In his mindbending 1998 novel, Making History, Stephen Fry imagines using time travel to prevent the birth of Hitler. The novel's premise presents a tempting thought: no Hitler, no Holocaust, no World War II. Why not sacrifice one baby to save so many?
Now think again: If you could do so, would you use time travel to prevent the birth of Columbine killers Dylan Klebold and Eric Harris? Or perhaps amuck Atlanta day trader Mark Barton?
Two economists claim such action has already been taken. They say America's choice to abort 8.1 million babies in the 1970s is the reason for about half of the much-touted 1990s decline in the crime rate. Infants who would have been born then to mothers who were poor or minorities would now be at the prime age and have just the right social profile to be committing crimes.
The researchers also found that the states that introduced legal abortions before Roe v. Wade experienced the decline in crime rates sooner. And those states that had the highest rates of abortion in the early seventies had the biggest dips in their crime rates in the nineties.
Does this mean that widespread abortion (about one-quarter of all pregnancies now end this way) benefits society? The researchers, who claim to be apolitical, estimate the economic benefit to society of abortion-reduced crime at about $30 billion annually. And after claiming they have no policy agenda, the researchers say their study shows the wisdom of allowing women to choose when they will bear children.
"This is not an argument for abortion per se," one of the researchers told the Chicago Tribune. "This is an argument for women not being forced to have children they don't want to have." If that is not code language for abortion on demand, we don't know what it is.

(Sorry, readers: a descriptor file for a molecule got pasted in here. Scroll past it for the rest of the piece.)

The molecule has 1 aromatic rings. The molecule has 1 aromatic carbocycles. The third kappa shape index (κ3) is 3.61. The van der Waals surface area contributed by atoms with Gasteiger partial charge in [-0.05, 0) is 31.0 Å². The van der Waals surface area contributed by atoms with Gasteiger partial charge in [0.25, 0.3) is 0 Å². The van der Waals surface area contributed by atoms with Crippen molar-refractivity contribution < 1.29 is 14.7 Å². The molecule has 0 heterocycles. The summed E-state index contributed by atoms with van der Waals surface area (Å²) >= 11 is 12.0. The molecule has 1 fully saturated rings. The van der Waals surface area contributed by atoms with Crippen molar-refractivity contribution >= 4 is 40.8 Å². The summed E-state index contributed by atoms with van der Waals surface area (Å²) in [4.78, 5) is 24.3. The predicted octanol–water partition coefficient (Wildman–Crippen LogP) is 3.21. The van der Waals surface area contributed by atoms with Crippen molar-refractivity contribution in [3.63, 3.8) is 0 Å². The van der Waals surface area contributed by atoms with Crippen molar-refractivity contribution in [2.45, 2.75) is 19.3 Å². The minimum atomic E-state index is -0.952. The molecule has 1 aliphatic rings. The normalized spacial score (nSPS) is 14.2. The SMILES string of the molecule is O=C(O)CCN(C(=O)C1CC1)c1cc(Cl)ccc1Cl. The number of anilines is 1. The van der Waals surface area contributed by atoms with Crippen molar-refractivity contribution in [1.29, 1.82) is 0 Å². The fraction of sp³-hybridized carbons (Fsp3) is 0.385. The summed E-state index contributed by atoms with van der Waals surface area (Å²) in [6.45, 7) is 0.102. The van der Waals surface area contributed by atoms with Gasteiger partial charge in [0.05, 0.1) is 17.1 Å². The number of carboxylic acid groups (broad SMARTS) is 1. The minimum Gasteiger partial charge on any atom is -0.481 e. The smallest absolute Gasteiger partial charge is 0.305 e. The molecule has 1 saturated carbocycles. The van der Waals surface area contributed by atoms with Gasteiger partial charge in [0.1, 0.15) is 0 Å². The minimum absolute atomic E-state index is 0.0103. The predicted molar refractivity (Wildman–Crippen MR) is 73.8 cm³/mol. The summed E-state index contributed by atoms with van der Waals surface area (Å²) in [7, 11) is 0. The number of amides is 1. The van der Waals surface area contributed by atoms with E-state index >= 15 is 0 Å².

Not only pro-life leaders, but also abortion-rights advocates have criticized this study. One reason for this may be fear of an attitudinal shift. As long as abortion is seen as a tragic necessity, abortion-rights advocates can capture the bewildered middle of the voting population. If they begin to promote abortion as a social good (as some fetal-tissue researchers have done), they will lose the support of that broad middle, which has an abiding and deep sense of abortion's tragic dimension.
This study, which has not yet been through the peer-review process that leads to academic publication, raises more questions than it answers. The most fundamental question is whether there are indeed fewer criminals now. Lower crime rates, Charles Murray argues in an monograph for the American Enterprise Institute, are the result of higher incarceration rates, not fewer felons.
But if, as the researchers claim, it is "unwanted" children who are destined for criminality, abortion is not the only solution. Indeed, the challenge is to make them wanted: wanted by adoptive parents, wanted by church communities that support women and help them feel good about their experience in childbearing and childrearing. As Mary Stewart Van Leeuwen says in this issue's discussion of homosexuality (see p. 55), "single-parent or unusual families always seem to work best if they attach themselves to a church."
"We have to get our own act together, in terms of supplying resources," says Van Leeuwen, calling the "social parenting" that churches can engage in "symbolic of what it means to be part of the body of Christ."
In Stephen Fry's novel, the hero forestalls the conception of Adolf Hitler—and the world faces even greater totalitarianism and a larger-scale Holocaust. Abortion may or may not present society with an annual rebate check for $30 billion. But this large-scale experiment in fetal execution has no doubt deprived us of humanitarians as well as criminals, and has brought us to the brink of regarding people for their calculated impact on society rather than their worth as God's "precious jewels."
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